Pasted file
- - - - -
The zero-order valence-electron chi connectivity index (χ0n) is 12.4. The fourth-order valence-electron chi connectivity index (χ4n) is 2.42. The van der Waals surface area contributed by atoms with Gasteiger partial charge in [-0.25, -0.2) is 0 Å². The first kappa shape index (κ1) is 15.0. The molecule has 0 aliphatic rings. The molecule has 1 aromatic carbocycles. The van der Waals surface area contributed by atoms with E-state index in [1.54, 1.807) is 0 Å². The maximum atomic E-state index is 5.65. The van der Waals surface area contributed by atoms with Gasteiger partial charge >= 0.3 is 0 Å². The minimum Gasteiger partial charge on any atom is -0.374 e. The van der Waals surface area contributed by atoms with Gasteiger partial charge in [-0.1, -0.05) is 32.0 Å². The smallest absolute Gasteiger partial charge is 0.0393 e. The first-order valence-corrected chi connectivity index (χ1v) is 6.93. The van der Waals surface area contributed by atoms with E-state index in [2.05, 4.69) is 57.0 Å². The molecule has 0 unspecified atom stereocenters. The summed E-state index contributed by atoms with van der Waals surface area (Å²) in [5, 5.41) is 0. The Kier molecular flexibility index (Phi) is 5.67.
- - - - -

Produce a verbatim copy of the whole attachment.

The zero-order valence-electron chi connectivity index (χ0n) is 12.4. The fourth-order valence-electron chi connectivity index (χ4n) is 2.42. The van der Waals surface area contributed by atoms with Gasteiger partial charge in [-0.25, -0.2) is 0 Å². The first kappa shape index (κ1) is 15.0. The molecule has 0 aliphatic rings. The molecule has 1 aromatic carbocycles. The van der Waals surface area contributed by atoms with E-state index in [1.54, 1.807) is 0 Å². The maximum atomic E-state index is 5.65. The van der Waals surface area contributed by atoms with Gasteiger partial charge >= 0.3 is 0 Å². The minimum Gasteiger partial charge on any atom is -0.374 e. The van der Waals surface area contributed by atoms with Gasteiger partial charge in [-0.1, -0.05) is 32.0 Å². The smallest absolute Gasteiger partial charge is 0.0393 e. The first-order valence-corrected chi connectivity index (χ1v) is 6.93. The van der Waals surface area contributed by atoms with E-state index in [2.05, 4.69) is 57.0 Å². The molecule has 0 unspecified atom stereocenters. The summed E-state index contributed by atoms with van der Waals surface area (Å²) in [5, 5.41) is 0. The Kier molecular flexibility index (Phi) is 5.67.